Cross-sector approach needed to address health and wellness in First Nations

Wednesday, March 20th, 2024 9:53am


Image Caption

Ontario Regional Chief Glen Hare. File photo.
By Shari Narine
Local Journalism Initiative Reporter

Ontario Regional Chief Glen Hare was visibly shaken when he addressed media March 19 near the end of the first day of a three-day inaugural conference on First Nations Community Wellness.

He had just received “heavy heart news” that former National Hockey League player and Stanley Cup champion Chris Simon had died by suicide the previous night.

“Here is an example of ‘where was the support for a man we idolized around the world, who captured many audiences of who we are’ and he was our enforcer,” said Hare.

Hare said he often visited Simon’s family in Wawa, Ont. on his travels.

Later he said that federal and provincial politicians would come to him after communities experienced tragic losses like this and ask what they could do.

“They come to me after. ‘How can I help you, Glen?’ (they say). ‘Please, can you just leave? I don’t need help now, (I say)’. There’s lots of help after someone’s gone. They don’t need our help anymore,” said Hare.

Simon's death by suicide was confirmed by his family. His former agent Paul Theofanous provided a statement on behalf of the family that Simon had "struggled immensely from CTE which unfortunately resulted in his death."

CTE or chronic traumatic encephalopathy is a brain disorder likely caused by repeated head injuries.

The Wellness conference, which is taking place in Toronto from March 19 to March 21, is bringing together all sectors with the goal of improving community wellness among Ontario First Nations.

“First Nations’ wellness cannot be addressed in isolation. We must understand the challenges we face are complex and interrelated,” said Hare. “We as First Nations are fighting these challenges by ourselves.”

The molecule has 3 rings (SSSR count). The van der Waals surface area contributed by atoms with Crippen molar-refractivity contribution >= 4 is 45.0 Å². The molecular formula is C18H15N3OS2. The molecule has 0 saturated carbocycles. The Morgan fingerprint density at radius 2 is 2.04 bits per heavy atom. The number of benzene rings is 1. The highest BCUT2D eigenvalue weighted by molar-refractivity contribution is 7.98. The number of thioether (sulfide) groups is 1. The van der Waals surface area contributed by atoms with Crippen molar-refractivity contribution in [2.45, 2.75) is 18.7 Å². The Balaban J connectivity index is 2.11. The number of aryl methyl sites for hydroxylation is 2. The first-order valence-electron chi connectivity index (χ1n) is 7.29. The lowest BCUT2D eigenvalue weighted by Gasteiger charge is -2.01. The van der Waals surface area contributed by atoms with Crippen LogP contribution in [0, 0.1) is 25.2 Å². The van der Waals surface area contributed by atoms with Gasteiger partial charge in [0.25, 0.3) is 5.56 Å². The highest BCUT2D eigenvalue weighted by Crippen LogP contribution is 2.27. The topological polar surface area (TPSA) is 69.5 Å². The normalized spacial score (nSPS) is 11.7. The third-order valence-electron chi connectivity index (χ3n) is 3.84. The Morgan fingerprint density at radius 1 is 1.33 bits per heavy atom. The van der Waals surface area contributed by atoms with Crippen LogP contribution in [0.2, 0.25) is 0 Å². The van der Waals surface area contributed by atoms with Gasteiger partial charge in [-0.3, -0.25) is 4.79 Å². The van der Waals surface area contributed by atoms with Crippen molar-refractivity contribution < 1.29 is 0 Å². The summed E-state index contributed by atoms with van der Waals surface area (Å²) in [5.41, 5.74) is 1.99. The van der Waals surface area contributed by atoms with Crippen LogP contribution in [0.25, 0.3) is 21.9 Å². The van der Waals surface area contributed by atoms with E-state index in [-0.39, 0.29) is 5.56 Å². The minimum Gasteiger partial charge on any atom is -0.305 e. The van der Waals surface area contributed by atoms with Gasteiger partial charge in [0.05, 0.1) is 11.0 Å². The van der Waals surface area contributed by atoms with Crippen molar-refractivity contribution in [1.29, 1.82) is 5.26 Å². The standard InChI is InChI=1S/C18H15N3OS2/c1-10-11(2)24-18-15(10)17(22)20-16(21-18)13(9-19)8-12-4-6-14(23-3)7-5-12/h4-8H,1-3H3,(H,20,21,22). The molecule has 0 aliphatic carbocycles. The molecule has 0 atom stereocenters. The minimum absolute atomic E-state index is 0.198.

Anishinabek Nation Grand Council Chief Reg Niganobe said tackling health was an over-arching issue.

He pointed to the inability of some First Nations members to access grocery stores within their own communities, the lack of fresh fruits and vegetables and the rising cost of food. That all leads to comorbidities such as diabetes and heart conditions.

He talked about the inability for northern members to access mental health support through video conferences because of poor Internet connections. And then when access is possible, non-Indigenous-centred health professionals are the ones “giving advice and giving psychology” to First Nations people..

“We all know the traditional way of healing is to foster the well-being for all life…But for a long time our traditions of healing and environmental stewardship have been excluded from mainstream conversations,” said Abram Benedict, grand chief for the Mohawk Council of Akwesasne.

“Government policies and regulations need to be amended. New ones need to be developed if First Nations’ rights to health is the true goal of the governments,” he said.

The conference is examining how communities can manage and overcome the many challenges they face in order to navigate the social determinants of health across numerous sectors, such as justice, policing, housing, education, social services, environment, culture and language.

“We must continue our obligations to build and implement health and wellness strategies, programs and policies, make legislative changes and policy shifts across all sectors, and open more pathways for First Nation professionals that ensure a more transformative future for all First Nations people and the generations to come,” said Hare.

The importance of the wellness conference is underscored by the 900-plus people in attendance, said Niganobe.

“(This) highlights and reflects the need of why we are here: The advocacy for our health,” he said.

Local Journalism Initiative Reporters are supported by a financial contribution made by the Government of Canada.